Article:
The former Olympian certainly had the athletic prowess, but did all the action sequences have to be gymnastics-based? I'm sorry, but there is no way to make the pommel horse look threatening.
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Michael Keaton in Batman
Maybe it was his career in comedies and his fidgety, tic-filled persona. Perhaps it was his slight frame and utter lack of suave. Either way, nothing about Keaton screamed, ''Put this man in a rubber suit!'' In fact, when Tim Burton (Keaton's director on Beetlejuice) cast Mr. Mom as the Caped Crusader, comic fans wrote thousands of letters of protest to Warner Bros. That said, George Clooney can attest that looking the part doesn't guarantee success.
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Pamela Anderson in Barb Wire
Though Anderson had been been saving lives on Baywatch for years before this comic book adaptation came along, it seemed a safe bet that Anderson's...ummmmm...flotation devices might be more useful in the water than in a gunfight. Really, would any super-villain worth his salt allow himself be thwarted by a pleather-clad sex kitten who sounds like she just took a shot of helium?
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Seth Rogen in Green Hornet
The schlumpy Canadian import made his name as a stoner in everything from Freaks and Geeks to Knocked Up and Pineapple Express. He was so out-of-shape when filming scenes for the low-action comedy Observe and Report that he admitted to getting winded doing the most basic stunts. Though he slimmed down for Hornet, his turn as a comic book super hero was mostly met with lethargy and giggles.
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John Stamos in Born To Ride
The face of a Greek god and a feathered coiffure do not an action star a-make. At the peak of his success as Full House's Elvis-obsessed Uncle Jesse Katsopolis, Stamos tried to leverage his fame to get into the action game. Quoth the audience: ''No thank you. No thank you very much.''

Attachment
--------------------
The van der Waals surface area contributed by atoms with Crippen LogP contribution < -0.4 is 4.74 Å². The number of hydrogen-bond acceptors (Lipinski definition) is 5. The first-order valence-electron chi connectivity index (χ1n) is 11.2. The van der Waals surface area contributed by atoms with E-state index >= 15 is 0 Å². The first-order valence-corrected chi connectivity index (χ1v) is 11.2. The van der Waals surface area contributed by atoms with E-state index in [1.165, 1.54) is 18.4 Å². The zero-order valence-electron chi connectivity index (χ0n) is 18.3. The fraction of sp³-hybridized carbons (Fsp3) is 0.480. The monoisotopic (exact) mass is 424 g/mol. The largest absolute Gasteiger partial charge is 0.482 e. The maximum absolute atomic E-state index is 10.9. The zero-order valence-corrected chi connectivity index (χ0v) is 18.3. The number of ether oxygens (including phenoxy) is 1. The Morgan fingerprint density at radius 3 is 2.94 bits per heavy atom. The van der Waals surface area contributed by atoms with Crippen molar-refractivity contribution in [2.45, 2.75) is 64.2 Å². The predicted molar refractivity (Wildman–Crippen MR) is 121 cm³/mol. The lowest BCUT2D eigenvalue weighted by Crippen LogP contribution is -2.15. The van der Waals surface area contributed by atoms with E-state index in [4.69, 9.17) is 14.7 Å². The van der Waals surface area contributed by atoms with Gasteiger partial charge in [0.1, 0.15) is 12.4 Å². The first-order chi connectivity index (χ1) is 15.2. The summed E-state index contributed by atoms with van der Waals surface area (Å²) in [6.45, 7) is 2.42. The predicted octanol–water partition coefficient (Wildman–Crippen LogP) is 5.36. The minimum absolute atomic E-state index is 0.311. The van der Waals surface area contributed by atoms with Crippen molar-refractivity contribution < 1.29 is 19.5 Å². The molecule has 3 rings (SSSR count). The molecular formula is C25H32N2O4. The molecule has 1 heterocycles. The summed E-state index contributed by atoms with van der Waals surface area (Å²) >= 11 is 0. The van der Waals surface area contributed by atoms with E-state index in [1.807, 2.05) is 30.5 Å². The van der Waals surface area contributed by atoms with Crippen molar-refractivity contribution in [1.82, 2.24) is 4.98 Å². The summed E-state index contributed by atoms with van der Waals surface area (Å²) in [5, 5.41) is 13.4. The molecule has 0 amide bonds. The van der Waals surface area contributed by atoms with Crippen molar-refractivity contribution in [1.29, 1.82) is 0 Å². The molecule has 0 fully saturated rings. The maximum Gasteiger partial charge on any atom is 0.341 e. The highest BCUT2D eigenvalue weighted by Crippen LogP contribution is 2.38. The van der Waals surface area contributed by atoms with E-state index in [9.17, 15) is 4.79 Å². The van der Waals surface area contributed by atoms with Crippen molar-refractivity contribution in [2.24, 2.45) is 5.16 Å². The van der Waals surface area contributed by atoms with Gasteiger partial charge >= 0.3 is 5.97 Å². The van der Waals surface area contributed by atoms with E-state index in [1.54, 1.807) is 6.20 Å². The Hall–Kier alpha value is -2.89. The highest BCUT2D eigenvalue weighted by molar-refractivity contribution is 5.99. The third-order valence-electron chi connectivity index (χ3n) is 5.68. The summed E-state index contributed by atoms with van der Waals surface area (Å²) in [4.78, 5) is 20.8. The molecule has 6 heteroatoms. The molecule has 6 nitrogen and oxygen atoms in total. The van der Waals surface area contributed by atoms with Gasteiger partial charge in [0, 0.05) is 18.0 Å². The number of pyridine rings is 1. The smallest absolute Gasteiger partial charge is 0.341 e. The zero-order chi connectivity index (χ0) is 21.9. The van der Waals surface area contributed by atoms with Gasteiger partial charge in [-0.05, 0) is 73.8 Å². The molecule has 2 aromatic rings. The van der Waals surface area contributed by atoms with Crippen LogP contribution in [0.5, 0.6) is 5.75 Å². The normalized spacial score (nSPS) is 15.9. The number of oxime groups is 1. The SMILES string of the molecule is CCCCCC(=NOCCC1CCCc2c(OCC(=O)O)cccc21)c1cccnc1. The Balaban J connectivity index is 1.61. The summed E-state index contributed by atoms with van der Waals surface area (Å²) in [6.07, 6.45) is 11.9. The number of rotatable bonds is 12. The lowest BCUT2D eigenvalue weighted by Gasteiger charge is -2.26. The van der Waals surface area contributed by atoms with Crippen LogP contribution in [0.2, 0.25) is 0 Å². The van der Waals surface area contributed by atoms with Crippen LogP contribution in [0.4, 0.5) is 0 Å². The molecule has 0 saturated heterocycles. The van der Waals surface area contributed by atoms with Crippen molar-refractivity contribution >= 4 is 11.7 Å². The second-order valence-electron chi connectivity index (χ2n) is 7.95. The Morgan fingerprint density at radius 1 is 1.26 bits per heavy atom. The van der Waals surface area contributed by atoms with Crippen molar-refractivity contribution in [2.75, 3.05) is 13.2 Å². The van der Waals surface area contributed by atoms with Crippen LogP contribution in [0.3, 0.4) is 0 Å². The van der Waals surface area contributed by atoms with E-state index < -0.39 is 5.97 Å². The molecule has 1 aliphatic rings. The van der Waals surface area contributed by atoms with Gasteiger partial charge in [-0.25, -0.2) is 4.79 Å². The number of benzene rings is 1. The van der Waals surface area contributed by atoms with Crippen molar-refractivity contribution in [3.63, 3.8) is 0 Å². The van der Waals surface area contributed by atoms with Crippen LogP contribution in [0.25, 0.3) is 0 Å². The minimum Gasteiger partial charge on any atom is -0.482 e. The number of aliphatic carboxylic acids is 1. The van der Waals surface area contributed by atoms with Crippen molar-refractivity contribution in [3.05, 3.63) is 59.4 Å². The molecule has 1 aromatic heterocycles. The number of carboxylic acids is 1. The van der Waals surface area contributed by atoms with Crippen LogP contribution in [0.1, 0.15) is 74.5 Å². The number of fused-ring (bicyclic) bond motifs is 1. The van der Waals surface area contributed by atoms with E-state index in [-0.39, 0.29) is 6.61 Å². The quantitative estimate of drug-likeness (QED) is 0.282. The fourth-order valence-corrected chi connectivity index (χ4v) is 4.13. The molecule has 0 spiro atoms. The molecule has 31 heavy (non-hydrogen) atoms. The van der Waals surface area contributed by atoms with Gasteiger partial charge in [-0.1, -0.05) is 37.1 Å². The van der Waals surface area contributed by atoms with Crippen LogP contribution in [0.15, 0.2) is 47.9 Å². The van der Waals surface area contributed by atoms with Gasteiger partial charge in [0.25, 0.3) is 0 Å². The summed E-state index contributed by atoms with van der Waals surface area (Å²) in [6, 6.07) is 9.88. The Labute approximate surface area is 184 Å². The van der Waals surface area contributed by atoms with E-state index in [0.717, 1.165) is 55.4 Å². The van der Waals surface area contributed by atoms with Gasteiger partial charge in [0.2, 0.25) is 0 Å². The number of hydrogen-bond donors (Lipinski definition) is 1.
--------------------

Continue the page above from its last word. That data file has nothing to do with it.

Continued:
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Tobey Maguire in Spider-Man
Could a sensitive soul transform himself into a pillar of strength? That was the worry when the Pleasantville alum signed on to play Peter Parker. Fans knew he could convey Peter's geek streak, but, despite buffing up nicely, he never fully mastered Spidey's swagger. Witness: This truly unfortunate Tony Manero homage from Spider-Man 3.
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Drew Barrymore, Madeleine Stowe, Mary Stuart Masterson, and Andie MacDowell in Bad Girls
We wanted ''Bad Girls'' of the toot-toot-beep-beep variety; instead we got this motley crew of ingenues stumbling into the OK Corral. Madeleine Stowe has since proven herself to be a formidable string-puller on Revenge, but essentially everyone on this list made her mark playing the female actress pigeonhole of victim, sex object, or some combination thereof.
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Paul Bettany in Priest
His imaginary friend role in A Beautiful Mind was eliminated by sheer will power, and his turn as an overzealous monk in The Da Vinci Code proved Bettany might be best equipped to beat up himself. After the middling success of 2010's Legion, the British beanpole stepped back into the vestments in hopes that lightning would strike twice. Facing off against Thor's second week at the box office, he didn't stand a chance.
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Corey Haim in Prayer for the Rollerboys
Haim gained international fame by landing punchlines, not punches. Unfortunately, Rollerboys had more of the former (unintentionally).